The move to let the government shoulder more risk in public private partnership (PPP) projects is a good one since these are public goods and the government’s active participation is key in ensuring such physical infrastructure projects reach maturity.
We need to make India a more productive nation. But much more important than this, India needs to become a place where citizens and businesses live and work without harassment.
The moral compunction of corruption aside, purely pragmatic concerns also dictate that corruption is rooted out of our system. It makes business more expensive, and is directly linked to how attractive our economy looks to domestic and global investors. For investors, it is not just a question of profits, but also the ease of doing business and the ability to focus productive energy on jobs that matter.
According to the Pinkerton and FICCI’s India Risk Survey 2015, corruption, bribery and corporate fraud continue to be the top-most risks affecting industry. Clearly, campaigns like Make-in-India could bite the dust if we don’t find effective ways of addressing this problem. Perhaps one way of dealing with this malady is tackling the demand for it, as well as the supply. Not only is accepting a bribe a crime, but also giving it. India should consider adopting the OCED Anti-Bribery Convention. As we integrate technology into governance, reducing human interface, we may be able to reduce the opportunities for impropriety.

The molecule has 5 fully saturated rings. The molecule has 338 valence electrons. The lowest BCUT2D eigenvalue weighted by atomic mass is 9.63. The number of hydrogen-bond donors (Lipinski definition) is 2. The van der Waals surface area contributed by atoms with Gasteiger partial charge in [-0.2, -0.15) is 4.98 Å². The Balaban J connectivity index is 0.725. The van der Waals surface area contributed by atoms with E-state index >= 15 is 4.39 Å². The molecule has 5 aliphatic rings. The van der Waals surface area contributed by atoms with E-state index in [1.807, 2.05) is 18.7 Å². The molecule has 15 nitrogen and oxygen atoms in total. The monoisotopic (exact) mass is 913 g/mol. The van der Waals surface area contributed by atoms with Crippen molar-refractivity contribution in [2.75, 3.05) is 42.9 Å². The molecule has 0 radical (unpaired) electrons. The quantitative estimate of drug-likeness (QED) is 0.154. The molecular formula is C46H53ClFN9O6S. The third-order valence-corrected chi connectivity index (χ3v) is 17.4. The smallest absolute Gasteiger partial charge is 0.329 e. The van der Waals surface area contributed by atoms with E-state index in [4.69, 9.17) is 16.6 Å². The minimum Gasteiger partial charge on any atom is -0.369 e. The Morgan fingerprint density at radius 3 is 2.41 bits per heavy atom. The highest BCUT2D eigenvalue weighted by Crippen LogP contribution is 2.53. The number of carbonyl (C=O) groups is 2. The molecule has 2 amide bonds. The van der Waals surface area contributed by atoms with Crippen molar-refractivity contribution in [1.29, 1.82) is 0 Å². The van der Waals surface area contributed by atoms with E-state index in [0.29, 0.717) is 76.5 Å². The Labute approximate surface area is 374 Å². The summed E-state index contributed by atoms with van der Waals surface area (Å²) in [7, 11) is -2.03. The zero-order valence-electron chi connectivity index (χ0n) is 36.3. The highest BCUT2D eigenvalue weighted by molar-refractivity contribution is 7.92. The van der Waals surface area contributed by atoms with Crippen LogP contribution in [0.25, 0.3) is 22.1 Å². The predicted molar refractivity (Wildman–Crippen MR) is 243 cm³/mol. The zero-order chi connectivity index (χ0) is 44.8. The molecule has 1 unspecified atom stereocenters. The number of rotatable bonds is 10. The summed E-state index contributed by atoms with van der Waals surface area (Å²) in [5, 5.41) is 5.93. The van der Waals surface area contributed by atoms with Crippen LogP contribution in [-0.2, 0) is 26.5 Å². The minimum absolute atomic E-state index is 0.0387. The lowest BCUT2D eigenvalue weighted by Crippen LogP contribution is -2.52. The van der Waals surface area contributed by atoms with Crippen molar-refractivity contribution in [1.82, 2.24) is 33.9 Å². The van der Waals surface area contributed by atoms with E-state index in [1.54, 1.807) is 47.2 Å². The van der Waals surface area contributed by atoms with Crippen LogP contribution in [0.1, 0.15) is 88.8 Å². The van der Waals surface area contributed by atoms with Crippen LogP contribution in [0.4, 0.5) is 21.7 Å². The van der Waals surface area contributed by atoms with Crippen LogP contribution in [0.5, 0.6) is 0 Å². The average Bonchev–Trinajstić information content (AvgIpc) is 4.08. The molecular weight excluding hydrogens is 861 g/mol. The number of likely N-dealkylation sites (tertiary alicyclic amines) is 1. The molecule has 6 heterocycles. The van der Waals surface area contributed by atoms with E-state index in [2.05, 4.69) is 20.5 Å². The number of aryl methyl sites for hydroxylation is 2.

The challenge of dealing with corruption in a federal system like ours is more acute, given the red-tape and poor citizen interface at the state, district and village levels in many of the states. While the NDA government has adopted several constructive policy measures during the year it has spent at the Centre, it also needs to draft appropriate reforms, keeping this dimension of the problem in mind.
Skill development is another area that requires strong and decisive leadership. India has a huge advantage over ageing economies. By 2022, India will have a quarter of the total global work-force. We need to do much more to develop this resource by focusing on the micro, small and medium Enterprises (MSMEs). This segment of the productive economy leads to livelihoods development through job creation and access to skill based employment.